EMU alumni donated $2.2 million in 2011-12. That accounts for 44.5 percent of the university’s total donations of $5 million in that year.
Phil Helmuth, executive director of development at EMU, said the 23.2 percent alumni donation rate is good compared to other schools, but more donations never hurt.
“Alumni giving for us is always important,” said Helmuth. “That becomes one of our natural constituencies for us to solicit.”
Private colleges rely more on donations as a main funding source than public schools, which receive state support. Private schools are funded mainly through tuition and fees, grants and fundraising.
“Contributions are definitely a major part of the financial stability of any private institution,” EMU President Loren Swartzendruber said, adding that the rate can have other effects. It figures, for example, into the U.S. News & World Report ratings of best colleges.
“It is an indicator of support for the alma mater, so therefore it is an indicator that we think is important,” Swartzendruber said. “We are very pleased with our strong alumni participation rate at EMU. Of course, we would always like to see growth and contributions from all of our donor segments.”
At Bridgewater College, $4.9 million was brought in through donations in 2011-12, $3 million of which was from alumni.
“We always want to improve our numbers and improve giving rates,” said Abbie Parkhurst, director of marketing and communications for BC. “It is so important. It’s really the crux of so much of what we can do and what we can do here on campus for students.”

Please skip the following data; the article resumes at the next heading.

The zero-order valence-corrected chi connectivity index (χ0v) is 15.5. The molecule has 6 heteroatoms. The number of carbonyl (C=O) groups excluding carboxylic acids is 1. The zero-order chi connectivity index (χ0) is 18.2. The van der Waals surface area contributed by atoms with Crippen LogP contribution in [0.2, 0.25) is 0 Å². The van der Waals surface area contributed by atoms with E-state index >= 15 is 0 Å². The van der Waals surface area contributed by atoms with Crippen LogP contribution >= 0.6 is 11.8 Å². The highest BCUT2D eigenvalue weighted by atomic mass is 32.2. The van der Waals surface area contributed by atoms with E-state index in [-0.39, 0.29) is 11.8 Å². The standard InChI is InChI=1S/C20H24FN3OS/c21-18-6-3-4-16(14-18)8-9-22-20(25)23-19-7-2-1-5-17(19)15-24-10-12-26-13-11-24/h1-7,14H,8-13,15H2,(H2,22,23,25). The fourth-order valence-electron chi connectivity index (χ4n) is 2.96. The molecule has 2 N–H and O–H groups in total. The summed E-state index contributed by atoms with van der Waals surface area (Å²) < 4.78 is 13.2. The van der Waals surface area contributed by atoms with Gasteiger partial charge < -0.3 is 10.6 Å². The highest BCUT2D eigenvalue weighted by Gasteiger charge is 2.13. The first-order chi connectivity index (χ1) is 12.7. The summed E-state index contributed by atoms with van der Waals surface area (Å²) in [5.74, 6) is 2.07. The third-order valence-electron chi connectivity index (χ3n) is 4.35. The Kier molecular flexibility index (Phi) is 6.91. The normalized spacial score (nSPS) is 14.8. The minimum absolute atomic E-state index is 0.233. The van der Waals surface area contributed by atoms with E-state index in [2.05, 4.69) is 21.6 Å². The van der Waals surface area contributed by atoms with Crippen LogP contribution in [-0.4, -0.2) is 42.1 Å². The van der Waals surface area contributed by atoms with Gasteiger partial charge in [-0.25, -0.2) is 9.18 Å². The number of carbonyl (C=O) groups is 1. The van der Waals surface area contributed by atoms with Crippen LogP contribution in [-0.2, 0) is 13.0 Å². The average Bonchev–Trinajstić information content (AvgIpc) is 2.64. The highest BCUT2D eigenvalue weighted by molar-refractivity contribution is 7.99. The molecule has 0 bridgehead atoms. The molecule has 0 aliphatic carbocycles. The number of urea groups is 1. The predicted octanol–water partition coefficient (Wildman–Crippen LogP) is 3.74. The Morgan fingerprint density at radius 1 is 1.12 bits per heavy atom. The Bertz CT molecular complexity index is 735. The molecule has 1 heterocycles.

Alumni relations programs at community colleges are fairly new, according to Amy Kiger, executive director of the Blue Ridge Community College Educational Foundation.
“Unlike our counterparts at four-year colleges and universities, community colleges have not actively tracked alumni, nor fostered ongoing relationships with alumni that would result in significant giving,” Kiger wrote in an email.
BRCC President John Downey said businesses are typically the college’s biggest donors and that the call to focus on alumni came only within the past couple of years.
“Community colleges in general have a tough time with alumni giving,” Downey said. “Our efforts, although they’re new, seem to be paying off in more ways than just financial donations. We ask about the impact BRCC has had on their lives [and] we get back some amazing answers.”
The process of soliciting alumni for donations is especially new for BRCC, Kiger said. In 2011-12, Blue Ridge started the process of locating and reaching out to alumni.
So far, the school has mailing addresses for 14,038 alumni and solicited 5,400 of those individuals in 2011-12. During the year, $28,518 was donated by 70 alumni, for a 0.5 percent giving rate. Of those solicited, 1.3 percent gave back. Donations to BRCC in 2011-12 totaled $682,109.
“We are in the infancy of an alumni relations program, but were encouraged that it resulted in gifts from 70 alumni donors just last year,” Kiger wrote.
Contact Emily Sharrer at 574-6286 or email@example.com